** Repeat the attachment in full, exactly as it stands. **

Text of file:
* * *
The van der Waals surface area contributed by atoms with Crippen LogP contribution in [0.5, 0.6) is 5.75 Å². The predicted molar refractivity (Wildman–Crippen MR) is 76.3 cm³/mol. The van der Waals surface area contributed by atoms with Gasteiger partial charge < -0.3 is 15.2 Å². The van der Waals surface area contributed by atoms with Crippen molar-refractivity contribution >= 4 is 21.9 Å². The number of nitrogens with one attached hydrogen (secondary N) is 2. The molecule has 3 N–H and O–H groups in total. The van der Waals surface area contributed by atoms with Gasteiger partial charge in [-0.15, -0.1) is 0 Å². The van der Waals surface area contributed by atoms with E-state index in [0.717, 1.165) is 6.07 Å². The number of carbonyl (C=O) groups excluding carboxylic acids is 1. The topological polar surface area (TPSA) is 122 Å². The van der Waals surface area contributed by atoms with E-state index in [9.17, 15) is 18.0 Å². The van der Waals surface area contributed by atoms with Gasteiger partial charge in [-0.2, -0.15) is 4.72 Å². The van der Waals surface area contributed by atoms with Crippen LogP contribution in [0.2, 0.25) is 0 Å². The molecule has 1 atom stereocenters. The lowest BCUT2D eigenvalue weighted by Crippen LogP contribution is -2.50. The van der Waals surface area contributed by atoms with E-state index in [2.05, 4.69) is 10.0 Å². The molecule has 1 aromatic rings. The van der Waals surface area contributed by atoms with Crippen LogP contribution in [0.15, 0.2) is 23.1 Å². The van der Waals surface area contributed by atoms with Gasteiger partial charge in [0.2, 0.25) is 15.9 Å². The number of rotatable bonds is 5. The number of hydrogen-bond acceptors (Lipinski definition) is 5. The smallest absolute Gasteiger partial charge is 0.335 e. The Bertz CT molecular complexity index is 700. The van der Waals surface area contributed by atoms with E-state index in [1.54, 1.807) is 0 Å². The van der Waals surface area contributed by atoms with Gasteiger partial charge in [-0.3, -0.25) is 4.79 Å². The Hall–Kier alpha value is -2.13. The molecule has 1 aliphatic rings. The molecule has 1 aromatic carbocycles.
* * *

The van der Waals surface area contributed by atoms with Crippen LogP contribution in [0.5, 0.6) is 5.75 Å². The predicted molar refractivity (Wildman–Crippen MR) is 76.3 cm³/mol. The van der Waals surface area contributed by atoms with Gasteiger partial charge < -0.3 is 15.2 Å². The van der Waals surface area contributed by atoms with Crippen molar-refractivity contribution >= 4 is 21.9 Å². The number of nitrogens with one attached hydrogen (secondary N) is 2. The molecule has 3 N–H and O–H groups in total. The van der Waals surface area contributed by atoms with Gasteiger partial charge in [-0.15, -0.1) is 0 Å². The van der Waals surface area contributed by atoms with E-state index in [0.717, 1.165) is 6.07 Å². The number of carbonyl (C=O) groups excluding carboxylic acids is 1. The topological polar surface area (TPSA) is 122 Å². The van der Waals surface area contributed by atoms with E-state index in [9.17, 15) is 18.0 Å². The van der Waals surface area contributed by atoms with Gasteiger partial charge in [-0.2, -0.15) is 4.72 Å². The van der Waals surface area contributed by atoms with Crippen LogP contribution in [0.2, 0.25) is 0 Å². The molecule has 1 atom stereocenters. The lowest BCUT2D eigenvalue weighted by Crippen LogP contribution is -2.50. The van der Waals surface area contributed by atoms with E-state index in [2.05, 4.69) is 10.0 Å². The molecule has 1 aromatic rings. The van der Waals surface area contributed by atoms with Crippen LogP contribution in [0.15, 0.2) is 23.1 Å². The van der Waals surface area contributed by atoms with Gasteiger partial charge in [0.2, 0.25) is 15.9 Å². The number of rotatable bonds is 5. The number of hydrogen-bond acceptors (Lipinski definition) is 5. The smallest absolute Gasteiger partial charge is 0.335 e. The Bertz CT molecular complexity index is 700. The van der Waals surface area contributed by atoms with E-state index in [1.54, 1.807) is 0 Å². The van der Waals surface area contributed by atoms with Gasteiger partial charge in [-0.3, -0.25) is 4.79 Å². The Hall–Kier alpha value is -2.13. The molecule has 1 aliphatic rings. The molecule has 1 aromatic carbocycles.